By Andrew Korybko
Russia’s publicly financed international media flagship RT earlier announced plans to open up its African hub in the Kenyan capital of Nairobi, but the author suggested last week that “RT Should Consider Relocating Its Planned African Hub From Kenya To Ethiopia” after Nairobi voted against Moscow at the UNSC and most even most recently at the UN General Assembly too. Furthermore, Kenya’s $87 million exports to Russia are threatened by international shipping companies’ compliance with the US-led West’s unilateral sanctions against the Eurasian Great Power. Considering the fact that the EU just banned RT and that company shuttered its US hub last week ahead of what appeared to be its inevitable banning there too, there are credible reasons to suspect that Kenya will follow the lead of its joint US-UK senior partners in at the very least complicating RT’s operations in that country as well.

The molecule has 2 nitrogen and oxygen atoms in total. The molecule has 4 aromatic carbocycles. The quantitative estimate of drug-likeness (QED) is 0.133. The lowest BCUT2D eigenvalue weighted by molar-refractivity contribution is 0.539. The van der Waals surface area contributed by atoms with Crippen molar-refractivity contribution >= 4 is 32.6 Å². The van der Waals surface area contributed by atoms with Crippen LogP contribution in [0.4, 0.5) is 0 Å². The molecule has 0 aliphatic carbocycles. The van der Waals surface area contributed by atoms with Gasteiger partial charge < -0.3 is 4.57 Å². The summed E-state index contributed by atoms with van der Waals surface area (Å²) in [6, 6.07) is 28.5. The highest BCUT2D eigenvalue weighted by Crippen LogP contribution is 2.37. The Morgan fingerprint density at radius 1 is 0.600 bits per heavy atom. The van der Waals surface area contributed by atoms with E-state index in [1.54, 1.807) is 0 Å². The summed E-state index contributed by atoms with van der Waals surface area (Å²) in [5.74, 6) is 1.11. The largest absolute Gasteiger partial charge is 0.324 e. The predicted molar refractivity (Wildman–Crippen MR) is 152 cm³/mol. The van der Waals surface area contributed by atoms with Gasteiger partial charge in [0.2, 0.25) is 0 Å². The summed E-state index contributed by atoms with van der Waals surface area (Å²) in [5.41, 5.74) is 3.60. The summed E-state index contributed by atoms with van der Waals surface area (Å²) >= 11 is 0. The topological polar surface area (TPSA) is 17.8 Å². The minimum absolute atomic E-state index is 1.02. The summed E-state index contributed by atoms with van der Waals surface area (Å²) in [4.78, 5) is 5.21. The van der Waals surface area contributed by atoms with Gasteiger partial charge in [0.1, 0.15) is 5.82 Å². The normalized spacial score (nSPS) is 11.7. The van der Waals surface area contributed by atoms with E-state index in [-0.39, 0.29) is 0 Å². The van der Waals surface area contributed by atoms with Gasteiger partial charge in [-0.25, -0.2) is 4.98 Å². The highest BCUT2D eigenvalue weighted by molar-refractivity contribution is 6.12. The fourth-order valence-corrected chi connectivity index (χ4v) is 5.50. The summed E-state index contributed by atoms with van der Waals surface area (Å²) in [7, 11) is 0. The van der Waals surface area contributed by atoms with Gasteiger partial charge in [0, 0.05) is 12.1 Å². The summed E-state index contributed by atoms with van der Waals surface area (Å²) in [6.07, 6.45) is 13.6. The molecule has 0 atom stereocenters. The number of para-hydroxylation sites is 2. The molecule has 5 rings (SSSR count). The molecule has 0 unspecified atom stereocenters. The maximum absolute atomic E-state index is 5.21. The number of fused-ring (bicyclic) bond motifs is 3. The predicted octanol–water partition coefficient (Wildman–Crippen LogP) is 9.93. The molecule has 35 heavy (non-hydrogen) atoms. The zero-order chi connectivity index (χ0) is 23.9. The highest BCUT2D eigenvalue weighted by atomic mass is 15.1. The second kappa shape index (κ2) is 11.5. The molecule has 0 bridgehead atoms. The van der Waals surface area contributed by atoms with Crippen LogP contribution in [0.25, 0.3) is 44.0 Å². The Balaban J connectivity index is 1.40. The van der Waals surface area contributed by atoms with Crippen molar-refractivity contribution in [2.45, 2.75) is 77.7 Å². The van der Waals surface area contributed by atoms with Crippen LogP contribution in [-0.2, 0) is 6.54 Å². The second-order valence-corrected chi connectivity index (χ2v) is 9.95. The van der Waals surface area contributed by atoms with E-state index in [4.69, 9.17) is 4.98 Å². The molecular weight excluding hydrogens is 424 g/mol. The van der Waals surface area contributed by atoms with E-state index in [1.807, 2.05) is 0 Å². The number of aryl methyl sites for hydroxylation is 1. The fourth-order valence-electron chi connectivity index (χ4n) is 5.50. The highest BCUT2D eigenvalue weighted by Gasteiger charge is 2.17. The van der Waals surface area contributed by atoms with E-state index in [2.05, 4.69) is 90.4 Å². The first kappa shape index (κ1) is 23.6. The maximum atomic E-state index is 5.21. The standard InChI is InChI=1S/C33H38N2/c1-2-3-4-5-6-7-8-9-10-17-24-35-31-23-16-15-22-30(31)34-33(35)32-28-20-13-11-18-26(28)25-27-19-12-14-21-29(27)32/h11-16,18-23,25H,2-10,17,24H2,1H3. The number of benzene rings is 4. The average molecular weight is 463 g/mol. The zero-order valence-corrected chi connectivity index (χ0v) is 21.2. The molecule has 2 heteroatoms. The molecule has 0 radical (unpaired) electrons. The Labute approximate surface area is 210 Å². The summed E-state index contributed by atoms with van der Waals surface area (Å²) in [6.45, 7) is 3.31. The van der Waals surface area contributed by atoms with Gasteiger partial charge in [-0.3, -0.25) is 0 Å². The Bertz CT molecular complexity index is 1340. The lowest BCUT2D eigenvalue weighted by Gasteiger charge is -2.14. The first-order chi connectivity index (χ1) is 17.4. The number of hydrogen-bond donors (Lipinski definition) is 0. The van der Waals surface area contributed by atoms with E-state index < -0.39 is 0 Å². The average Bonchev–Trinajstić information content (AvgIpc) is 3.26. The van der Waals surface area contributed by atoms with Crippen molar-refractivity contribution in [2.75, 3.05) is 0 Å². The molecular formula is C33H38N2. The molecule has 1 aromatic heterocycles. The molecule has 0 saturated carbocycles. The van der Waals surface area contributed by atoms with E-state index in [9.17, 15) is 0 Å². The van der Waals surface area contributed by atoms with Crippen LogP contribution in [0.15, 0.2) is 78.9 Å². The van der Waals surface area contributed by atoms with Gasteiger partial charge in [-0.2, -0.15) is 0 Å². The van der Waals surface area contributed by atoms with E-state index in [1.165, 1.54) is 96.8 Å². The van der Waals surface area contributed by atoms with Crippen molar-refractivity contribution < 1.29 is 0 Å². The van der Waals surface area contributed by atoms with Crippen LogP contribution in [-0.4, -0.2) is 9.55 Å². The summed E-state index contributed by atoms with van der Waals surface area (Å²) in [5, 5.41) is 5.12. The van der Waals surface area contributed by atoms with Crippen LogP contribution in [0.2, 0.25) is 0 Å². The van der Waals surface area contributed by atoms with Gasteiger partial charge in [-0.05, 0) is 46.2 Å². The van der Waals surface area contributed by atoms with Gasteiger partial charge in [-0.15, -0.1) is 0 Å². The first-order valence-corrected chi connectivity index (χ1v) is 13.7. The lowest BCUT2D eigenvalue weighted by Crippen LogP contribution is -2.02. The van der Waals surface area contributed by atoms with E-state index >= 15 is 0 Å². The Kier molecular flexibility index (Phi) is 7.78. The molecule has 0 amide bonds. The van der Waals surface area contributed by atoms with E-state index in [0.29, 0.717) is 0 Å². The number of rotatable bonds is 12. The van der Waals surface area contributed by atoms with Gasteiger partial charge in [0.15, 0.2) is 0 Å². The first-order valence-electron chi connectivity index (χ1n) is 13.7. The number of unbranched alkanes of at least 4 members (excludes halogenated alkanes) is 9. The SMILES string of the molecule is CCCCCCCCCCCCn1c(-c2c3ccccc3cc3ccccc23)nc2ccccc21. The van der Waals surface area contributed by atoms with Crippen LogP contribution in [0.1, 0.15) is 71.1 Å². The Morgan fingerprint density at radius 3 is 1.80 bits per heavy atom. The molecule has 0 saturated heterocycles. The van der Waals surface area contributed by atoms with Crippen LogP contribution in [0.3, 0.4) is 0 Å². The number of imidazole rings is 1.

“Russia Must Urgently Devise & Implement An International Media Backup Plan” like the author suggested late last month, one which takes into account the newfound risk to its strategic communications policy. It must also bear in mind that the resignation of high-level staff such as former editor-in-chief of its Russian-language operations Maria Baronova hints that some of the company’s most important decisions in the past might have been compromised by unreliable but very influential individuals. Its plans to open up its African hub in Kenya might potentially have been one such decision that wasn’t made with the company’s best interests at heart. RT will most likely re-evaluate everything in light of recent events which is why now is the absolute best time for Ethiopian activists to raise Russia’s awareness of how much they’d appreciate it relocating the company’s African hub to Addis.